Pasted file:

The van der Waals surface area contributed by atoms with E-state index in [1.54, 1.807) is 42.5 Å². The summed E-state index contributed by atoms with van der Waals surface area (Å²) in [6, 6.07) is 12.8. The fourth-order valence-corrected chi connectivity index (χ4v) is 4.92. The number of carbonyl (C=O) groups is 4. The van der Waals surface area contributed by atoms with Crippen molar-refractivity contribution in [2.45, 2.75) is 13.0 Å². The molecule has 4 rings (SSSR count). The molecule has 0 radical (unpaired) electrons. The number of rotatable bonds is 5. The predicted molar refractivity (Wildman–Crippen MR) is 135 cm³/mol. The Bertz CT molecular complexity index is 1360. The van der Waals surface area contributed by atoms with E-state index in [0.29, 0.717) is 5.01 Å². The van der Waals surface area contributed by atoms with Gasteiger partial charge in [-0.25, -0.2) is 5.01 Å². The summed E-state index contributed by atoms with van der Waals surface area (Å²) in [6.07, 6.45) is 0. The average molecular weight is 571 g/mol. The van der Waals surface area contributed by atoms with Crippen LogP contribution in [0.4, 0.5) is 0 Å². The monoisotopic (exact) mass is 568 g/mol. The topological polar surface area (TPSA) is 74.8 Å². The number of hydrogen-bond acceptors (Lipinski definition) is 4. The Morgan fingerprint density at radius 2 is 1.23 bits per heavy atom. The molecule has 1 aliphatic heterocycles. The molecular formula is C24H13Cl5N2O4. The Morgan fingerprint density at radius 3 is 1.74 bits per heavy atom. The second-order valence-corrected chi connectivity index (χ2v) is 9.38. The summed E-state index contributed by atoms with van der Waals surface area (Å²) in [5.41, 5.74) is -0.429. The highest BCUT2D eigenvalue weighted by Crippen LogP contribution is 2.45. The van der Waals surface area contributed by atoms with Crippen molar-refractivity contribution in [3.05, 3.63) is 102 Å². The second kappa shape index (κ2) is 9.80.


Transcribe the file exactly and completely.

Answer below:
The van der Waals surface area contributed by atoms with E-state index in [1.54, 1.807) is 42.5 Å². The summed E-state index contributed by atoms with van der Waals surface area (Å²) in [6, 6.07) is 12.8. The fourth-order valence-corrected chi connectivity index (χ4v) is 4.92. The number of carbonyl (C=O) groups is 4. The van der Waals surface area contributed by atoms with Crippen molar-refractivity contribution in [2.45, 2.75) is 13.0 Å². The molecule has 4 rings (SSSR count). The molecule has 0 radical (unpaired) electrons. The number of rotatable bonds is 5. The predicted molar refractivity (Wildman–Crippen MR) is 135 cm³/mol. The Bertz CT molecular complexity index is 1360. The van der Waals surface area contributed by atoms with E-state index in [0.29, 0.717) is 5.01 Å². The van der Waals surface area contributed by atoms with Gasteiger partial charge in [-0.25, -0.2) is 5.01 Å². The summed E-state index contributed by atoms with van der Waals surface area (Å²) in [6.07, 6.45) is 0. The average molecular weight is 571 g/mol. The van der Waals surface area contributed by atoms with Crippen LogP contribution in [0.4, 0.5) is 0 Å². The monoisotopic (exact) mass is 568 g/mol. The topological polar surface area (TPSA) is 74.8 Å². The number of hydrogen-bond acceptors (Lipinski definition) is 4. The Morgan fingerprint density at radius 2 is 1.23 bits per heavy atom. The molecule has 1 aliphatic heterocycles. The molecular formula is C24H13Cl5N2O4. The Morgan fingerprint density at radius 3 is 1.74 bits per heavy atom. The second-order valence-corrected chi connectivity index (χ2v) is 9.38. The summed E-state index contributed by atoms with van der Waals surface area (Å²) in [5.41, 5.74) is -0.429. The highest BCUT2D eigenvalue weighted by Crippen LogP contribution is 2.45. The van der Waals surface area contributed by atoms with Crippen molar-refractivity contribution in [3.05, 3.63) is 102 Å². The second kappa shape index (κ2) is 9.80.